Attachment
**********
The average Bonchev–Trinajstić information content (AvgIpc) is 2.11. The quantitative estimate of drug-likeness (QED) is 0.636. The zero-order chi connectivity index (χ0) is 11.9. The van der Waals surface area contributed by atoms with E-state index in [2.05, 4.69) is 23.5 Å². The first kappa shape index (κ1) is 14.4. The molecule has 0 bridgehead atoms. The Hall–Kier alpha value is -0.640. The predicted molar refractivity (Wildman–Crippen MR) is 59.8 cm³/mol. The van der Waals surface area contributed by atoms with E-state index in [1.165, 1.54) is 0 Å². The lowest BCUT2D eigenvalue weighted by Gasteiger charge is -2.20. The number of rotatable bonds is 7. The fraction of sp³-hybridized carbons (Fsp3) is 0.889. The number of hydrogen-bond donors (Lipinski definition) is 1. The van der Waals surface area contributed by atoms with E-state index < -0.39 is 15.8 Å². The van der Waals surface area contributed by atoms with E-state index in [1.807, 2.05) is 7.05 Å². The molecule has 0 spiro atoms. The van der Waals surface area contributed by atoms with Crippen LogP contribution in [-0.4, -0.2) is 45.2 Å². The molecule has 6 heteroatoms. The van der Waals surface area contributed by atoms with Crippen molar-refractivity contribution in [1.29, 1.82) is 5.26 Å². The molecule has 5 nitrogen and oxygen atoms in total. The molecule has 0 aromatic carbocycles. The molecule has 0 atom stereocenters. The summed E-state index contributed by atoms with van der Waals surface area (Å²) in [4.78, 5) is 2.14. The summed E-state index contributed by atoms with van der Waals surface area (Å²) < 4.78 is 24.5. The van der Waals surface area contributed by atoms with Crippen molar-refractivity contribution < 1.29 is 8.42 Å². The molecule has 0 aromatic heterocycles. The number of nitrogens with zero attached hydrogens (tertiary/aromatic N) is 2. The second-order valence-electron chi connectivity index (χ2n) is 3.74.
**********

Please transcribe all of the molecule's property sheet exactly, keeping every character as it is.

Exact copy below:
The average Bonchev–Trinajstić information content (AvgIpc) is 2.11. The quantitative estimate of drug-likeness (QED) is 0.636. The zero-order chi connectivity index (χ0) is 11.9. The van der Waals surface area contributed by atoms with E-state index in [2.05, 4.69) is 23.5 Å². The first kappa shape index (κ1) is 14.4. The molecule has 0 bridgehead atoms. The Hall–Kier alpha value is -0.640. The predicted molar refractivity (Wildman–Crippen MR) is 59.8 cm³/mol. The van der Waals surface area contributed by atoms with E-state index in [1.165, 1.54) is 0 Å². The lowest BCUT2D eigenvalue weighted by Gasteiger charge is -2.20. The number of rotatable bonds is 7. The fraction of sp³-hybridized carbons (Fsp3) is 0.889. The number of hydrogen-bond donors (Lipinski definition) is 1. The van der Waals surface area contributed by atoms with E-state index < -0.39 is 15.8 Å². The van der Waals surface area contributed by atoms with E-state index in [1.807, 2.05) is 7.05 Å². The molecule has 0 spiro atoms. The van der Waals surface area contributed by atoms with Crippen LogP contribution in [-0.4, -0.2) is 45.2 Å². The molecule has 6 heteroatoms. The van der Waals surface area contributed by atoms with Crippen molar-refractivity contribution in [1.29, 1.82) is 5.26 Å². The molecule has 5 nitrogen and oxygen atoms in total. The molecule has 0 aromatic carbocycles. The molecule has 0 atom stereocenters. The summed E-state index contributed by atoms with van der Waals surface area (Å²) in [4.78, 5) is 2.14. The summed E-state index contributed by atoms with van der Waals surface area (Å²) < 4.78 is 24.5. The van der Waals surface area contributed by atoms with Crippen molar-refractivity contribution < 1.29 is 8.42 Å². The molecule has 0 aromatic heterocycles. The number of nitrogens with zero attached hydrogens (tertiary/aromatic N) is 2. The second-order valence-electron chi connectivity index (χ2n) is 3.74.